26. An Ghráinneóg agus na hAithreacha Nímhe.

Tháinig an ghráinneóg go doras pluaise na n-aithreach nímhe oíche sheaca, agus d’iarr sí bheith istigh orthu. Do leogadar isteach í ó bhí an oíche chómh fuar. Shocraigh sí í féin ar lár an úrláir agus dhein sí liathróid di féin, agus shín sí na deilgne amach mórthímpall uirthi féin, i dtreó ná féadfadh éinne dul ’na gaire. Ní fhéadadh athair nímhe gabháil tháirsi, síos ná suas, ná prioctí é.

“Féach!” ar siad, “tá an phluais seo beag ár ndóthain againne féin. Ní foláir duitse bheith ag imeacht.”

“Ambasa,” ar sise, “‘an té leis gur cúng fágadh!’ Níl aon locht agamsa ar an áit seo.”

An Múineadh.

“Ní haitheantas go haontíos.”

Cheap na haithreacha nímhe ná beadh aon bhac orthu an ghráinneóg do chur amach pé uair ba mhaith leó é, nú fiacal nímhe do chur inti. Níor chuímhníodar riamh ar na deilgnibh.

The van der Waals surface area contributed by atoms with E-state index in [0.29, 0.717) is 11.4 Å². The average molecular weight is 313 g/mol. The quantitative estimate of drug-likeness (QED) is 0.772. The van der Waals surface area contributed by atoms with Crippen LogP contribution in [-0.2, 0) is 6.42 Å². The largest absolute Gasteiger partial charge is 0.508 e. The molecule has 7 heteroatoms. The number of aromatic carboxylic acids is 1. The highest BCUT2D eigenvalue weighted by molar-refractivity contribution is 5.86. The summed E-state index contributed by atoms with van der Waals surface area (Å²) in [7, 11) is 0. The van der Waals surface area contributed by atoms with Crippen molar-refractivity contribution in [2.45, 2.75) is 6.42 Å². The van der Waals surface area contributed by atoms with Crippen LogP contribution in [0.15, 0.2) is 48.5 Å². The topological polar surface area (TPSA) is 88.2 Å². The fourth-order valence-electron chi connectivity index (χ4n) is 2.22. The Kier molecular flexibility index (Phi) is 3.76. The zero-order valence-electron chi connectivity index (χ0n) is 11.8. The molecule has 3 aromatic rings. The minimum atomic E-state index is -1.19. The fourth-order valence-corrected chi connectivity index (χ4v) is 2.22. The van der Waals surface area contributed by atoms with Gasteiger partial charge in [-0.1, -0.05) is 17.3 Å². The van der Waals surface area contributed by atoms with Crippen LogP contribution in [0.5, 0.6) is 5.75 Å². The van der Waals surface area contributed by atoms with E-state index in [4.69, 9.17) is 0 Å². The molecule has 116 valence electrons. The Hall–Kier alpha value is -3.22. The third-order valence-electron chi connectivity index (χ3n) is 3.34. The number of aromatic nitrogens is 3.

Foclóirín

ambasa: “indeed”, or ambaiste in the CO. Literally “by my hands”. Pronounced /əm’bɑsə/.
cúng: “narrow”, pronounced /ku:ŋg/. An té leis gur cúng fágadh, “let the person who finds it narrow be the one to leave”.
dealg: “thorn, prickle”, with the plural deilgne, pronounced /dʹaləg, dʹelʹigʹinʹi/. Note the CO plural is dealga, with deilgne as a grammatically singular collective noun meaning “thorns”.
fiacal nímhe: “fang”.
gráinneóg: “hedgehog”, pronounced /grɑ:’ŋʹo:g/.
liathróid: “ball”, pronounced /lʹiar’ho:dʹ/.
priocaim, priocadh: “to prick”.
sioc: “frost”, with seaca in the genitive. Oíche sheaca, “on a frosty night”.
thar: “through, across, past”.Tháirsi, “beyond or across her”, or thairsti in the CO; pronounced /hɑ:rʃi/.

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About djwebb2010

at the conservative end of the libertarian spectrum
This entry was posted in Aesop a Tháinig go hÉirinn, Contents. Bookmark the permalink.

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